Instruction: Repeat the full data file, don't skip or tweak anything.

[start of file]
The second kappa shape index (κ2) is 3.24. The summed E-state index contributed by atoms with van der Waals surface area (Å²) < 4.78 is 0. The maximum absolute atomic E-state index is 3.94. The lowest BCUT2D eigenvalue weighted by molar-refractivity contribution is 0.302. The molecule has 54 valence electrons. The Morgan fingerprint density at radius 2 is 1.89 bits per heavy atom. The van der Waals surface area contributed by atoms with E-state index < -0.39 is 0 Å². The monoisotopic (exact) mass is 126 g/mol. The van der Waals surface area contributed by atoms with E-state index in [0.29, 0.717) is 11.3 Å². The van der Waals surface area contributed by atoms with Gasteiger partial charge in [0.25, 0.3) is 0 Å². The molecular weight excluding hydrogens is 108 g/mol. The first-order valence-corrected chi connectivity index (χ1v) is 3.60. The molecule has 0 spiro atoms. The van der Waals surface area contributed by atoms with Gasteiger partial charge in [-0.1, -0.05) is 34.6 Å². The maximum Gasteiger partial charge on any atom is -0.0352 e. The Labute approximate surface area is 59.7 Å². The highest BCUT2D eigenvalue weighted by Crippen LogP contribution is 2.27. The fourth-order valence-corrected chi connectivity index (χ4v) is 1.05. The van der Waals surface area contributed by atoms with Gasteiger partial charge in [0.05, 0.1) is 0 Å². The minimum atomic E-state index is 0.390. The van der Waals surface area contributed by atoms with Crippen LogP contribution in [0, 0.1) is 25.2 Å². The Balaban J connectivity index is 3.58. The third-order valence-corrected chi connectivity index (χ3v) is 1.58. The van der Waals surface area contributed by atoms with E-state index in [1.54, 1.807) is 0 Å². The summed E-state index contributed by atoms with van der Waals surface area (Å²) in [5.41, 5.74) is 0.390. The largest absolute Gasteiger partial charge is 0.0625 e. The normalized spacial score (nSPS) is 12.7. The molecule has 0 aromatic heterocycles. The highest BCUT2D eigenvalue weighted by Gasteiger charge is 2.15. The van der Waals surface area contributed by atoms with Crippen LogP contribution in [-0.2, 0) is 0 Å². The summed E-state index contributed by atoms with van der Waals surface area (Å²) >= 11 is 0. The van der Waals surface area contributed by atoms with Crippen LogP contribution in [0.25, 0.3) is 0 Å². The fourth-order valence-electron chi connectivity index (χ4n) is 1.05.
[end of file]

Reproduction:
The second kappa shape index (κ2) is 3.24. The summed E-state index contributed by atoms with van der Waals surface area (Å²) < 4.78 is 0. The maximum absolute atomic E-state index is 3.94. The lowest BCUT2D eigenvalue weighted by molar-refractivity contribution is 0.302. The molecule has 54 valence electrons. The Morgan fingerprint density at radius 2 is 1.89 bits per heavy atom. The van der Waals surface area contributed by atoms with E-state index < -0.39 is 0 Å². The monoisotopic (exact) mass is 126 g/mol. The van der Waals surface area contributed by atoms with E-state index in [0.29, 0.717) is 11.3 Å². The van der Waals surface area contributed by atoms with Gasteiger partial charge in [0.25, 0.3) is 0 Å². The molecular weight excluding hydrogens is 108 g/mol. The first-order valence-corrected chi connectivity index (χ1v) is 3.60. The molecule has 0 spiro atoms. The van der Waals surface area contributed by atoms with Gasteiger partial charge in [-0.1, -0.05) is 34.6 Å². The maximum Gasteiger partial charge on any atom is -0.0352 e. The Labute approximate surface area is 59.7 Å². The highest BCUT2D eigenvalue weighted by Crippen LogP contribution is 2.27. The fourth-order valence-corrected chi connectivity index (χ4v) is 1.05. The van der Waals surface area contributed by atoms with Gasteiger partial charge in [0.05, 0.1) is 0 Å². The minimum atomic E-state index is 0.390. The van der Waals surface area contributed by atoms with Crippen LogP contribution in [0, 0.1) is 25.2 Å². The Balaban J connectivity index is 3.58. The third-order valence-corrected chi connectivity index (χ3v) is 1.58. The van der Waals surface area contributed by atoms with E-state index in [1.54, 1.807) is 0 Å². The summed E-state index contributed by atoms with van der Waals surface area (Å²) in [5.41, 5.74) is 0.390. The largest absolute Gasteiger partial charge is 0.0625 e. The normalized spacial score (nSPS) is 12.7. The molecule has 0 aromatic heterocycles. The highest BCUT2D eigenvalue weighted by Gasteiger charge is 2.15. The van der Waals surface area contributed by atoms with Crippen LogP contribution in [-0.2, 0) is 0 Å². The summed E-state index contributed by atoms with van der Waals surface area (Å²) >= 11 is 0. The van der Waals surface area contributed by atoms with Crippen LogP contribution in [0.25, 0.3) is 0 Å². The fourth-order valence-electron chi connectivity index (χ4n) is 1.05.